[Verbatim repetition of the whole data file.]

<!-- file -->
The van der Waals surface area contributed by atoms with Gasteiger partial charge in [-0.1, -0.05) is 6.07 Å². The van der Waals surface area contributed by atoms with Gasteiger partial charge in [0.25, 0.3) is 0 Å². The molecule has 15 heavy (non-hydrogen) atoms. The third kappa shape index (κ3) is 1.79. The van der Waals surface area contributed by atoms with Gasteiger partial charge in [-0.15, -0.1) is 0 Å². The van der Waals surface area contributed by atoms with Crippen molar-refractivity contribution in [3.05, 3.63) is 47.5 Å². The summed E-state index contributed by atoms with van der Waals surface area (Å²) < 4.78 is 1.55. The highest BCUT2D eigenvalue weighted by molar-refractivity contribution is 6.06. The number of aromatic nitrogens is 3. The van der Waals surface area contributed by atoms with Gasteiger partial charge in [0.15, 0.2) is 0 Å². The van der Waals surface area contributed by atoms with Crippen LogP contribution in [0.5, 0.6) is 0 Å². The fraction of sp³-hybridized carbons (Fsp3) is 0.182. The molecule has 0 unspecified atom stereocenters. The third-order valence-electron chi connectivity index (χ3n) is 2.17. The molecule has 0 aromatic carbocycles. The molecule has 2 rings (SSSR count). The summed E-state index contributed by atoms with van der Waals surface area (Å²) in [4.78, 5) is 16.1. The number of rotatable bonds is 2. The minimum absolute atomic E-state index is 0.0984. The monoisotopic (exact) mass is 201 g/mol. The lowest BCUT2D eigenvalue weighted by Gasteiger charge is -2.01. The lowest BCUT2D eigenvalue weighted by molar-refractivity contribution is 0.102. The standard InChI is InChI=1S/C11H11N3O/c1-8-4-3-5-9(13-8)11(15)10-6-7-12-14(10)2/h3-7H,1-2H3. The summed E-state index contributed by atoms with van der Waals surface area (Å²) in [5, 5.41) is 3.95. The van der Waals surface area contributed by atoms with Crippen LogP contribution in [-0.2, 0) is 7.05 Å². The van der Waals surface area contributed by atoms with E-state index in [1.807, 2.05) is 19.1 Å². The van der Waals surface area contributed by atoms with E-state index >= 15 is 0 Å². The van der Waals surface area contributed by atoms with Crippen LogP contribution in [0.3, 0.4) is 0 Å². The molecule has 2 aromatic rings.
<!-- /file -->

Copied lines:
The van der Waals surface area contributed by atoms with Gasteiger partial charge in [-0.1, -0.05) is 6.07 Å². The van der Waals surface area contributed by atoms with Gasteiger partial charge in [0.25, 0.3) is 0 Å². The molecule has 15 heavy (non-hydrogen) atoms. The third kappa shape index (κ3) is 1.79. The van der Waals surface area contributed by atoms with Gasteiger partial charge in [-0.15, -0.1) is 0 Å². The van der Waals surface area contributed by atoms with Crippen molar-refractivity contribution in [3.05, 3.63) is 47.5 Å². The summed E-state index contributed by atoms with van der Waals surface area (Å²) < 4.78 is 1.55. The highest BCUT2D eigenvalue weighted by molar-refractivity contribution is 6.06. The number of aromatic nitrogens is 3. The van der Waals surface area contributed by atoms with Gasteiger partial charge in [0.15, 0.2) is 0 Å². The van der Waals surface area contributed by atoms with Crippen LogP contribution in [0.5, 0.6) is 0 Å². The fraction of sp³-hybridized carbons (Fsp3) is 0.182. The molecule has 0 unspecified atom stereocenters. The third-order valence-electron chi connectivity index (χ3n) is 2.17. The molecule has 0 aromatic carbocycles. The molecule has 2 rings (SSSR count). The summed E-state index contributed by atoms with van der Waals surface area (Å²) in [4.78, 5) is 16.1. The number of rotatable bonds is 2. The minimum absolute atomic E-state index is 0.0984. The monoisotopic (exact) mass is 201 g/mol. The lowest BCUT2D eigenvalue weighted by Gasteiger charge is -2.01. The lowest BCUT2D eigenvalue weighted by molar-refractivity contribution is 0.102. The standard InChI is InChI=1S/C11H11N3O/c1-8-4-3-5-9(13-8)11(15)10-6-7-12-14(10)2/h3-7H,1-2H3. The summed E-state index contributed by atoms with van der Waals surface area (Å²) in [5, 5.41) is 3.95. The van der Waals surface area contributed by atoms with Crippen LogP contribution in [-0.2, 0) is 7.05 Å². The van der Waals surface area contributed by atoms with E-state index in [1.807, 2.05) is 19.1 Å². The van der Waals surface area contributed by atoms with E-state index >= 15 is 0 Å². The van der Waals surface area contributed by atoms with Crippen LogP contribution in [0.3, 0.4) is 0 Å². The molecule has 2 aromatic rings.